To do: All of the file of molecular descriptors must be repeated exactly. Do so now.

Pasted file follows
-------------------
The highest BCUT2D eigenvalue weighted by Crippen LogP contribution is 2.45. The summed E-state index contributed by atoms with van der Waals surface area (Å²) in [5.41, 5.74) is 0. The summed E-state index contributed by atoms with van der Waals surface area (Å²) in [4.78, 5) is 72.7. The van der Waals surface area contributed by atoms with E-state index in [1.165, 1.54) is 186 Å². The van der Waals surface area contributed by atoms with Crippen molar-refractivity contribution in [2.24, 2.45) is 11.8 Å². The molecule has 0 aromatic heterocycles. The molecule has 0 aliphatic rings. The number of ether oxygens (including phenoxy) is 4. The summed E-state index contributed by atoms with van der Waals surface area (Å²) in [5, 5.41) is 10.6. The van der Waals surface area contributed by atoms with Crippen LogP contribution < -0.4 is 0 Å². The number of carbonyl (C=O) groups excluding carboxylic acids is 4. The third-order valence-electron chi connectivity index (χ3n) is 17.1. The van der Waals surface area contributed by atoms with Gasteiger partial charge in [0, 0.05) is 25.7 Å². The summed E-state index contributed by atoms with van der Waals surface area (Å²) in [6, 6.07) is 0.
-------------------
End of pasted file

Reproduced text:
The highest BCUT2D eigenvalue weighted by Crippen LogP contribution is 2.45. The summed E-state index contributed by atoms with van der Waals surface area (Å²) in [5.41, 5.74) is 0. The summed E-state index contributed by atoms with van der Waals surface area (Å²) in [4.78, 5) is 72.7. The van der Waals surface area contributed by atoms with E-state index in [1.165, 1.54) is 186 Å². The van der Waals surface area contributed by atoms with Crippen molar-refractivity contribution in [2.24, 2.45) is 11.8 Å². The molecule has 0 aromatic heterocycles. The molecule has 0 aliphatic rings. The number of ether oxygens (including phenoxy) is 4. The summed E-state index contributed by atoms with van der Waals surface area (Å²) in [5, 5.41) is 10.6. The van der Waals surface area contributed by atoms with Crippen LogP contribution < -0.4 is 0 Å². The number of carbonyl (C=O) groups excluding carboxylic acids is 4. The third-order valence-electron chi connectivity index (χ3n) is 17.1. The van der Waals surface area contributed by atoms with Gasteiger partial charge in [0, 0.05) is 25.7 Å². The summed E-state index contributed by atoms with van der Waals surface area (Å²) in [6, 6.07) is 0.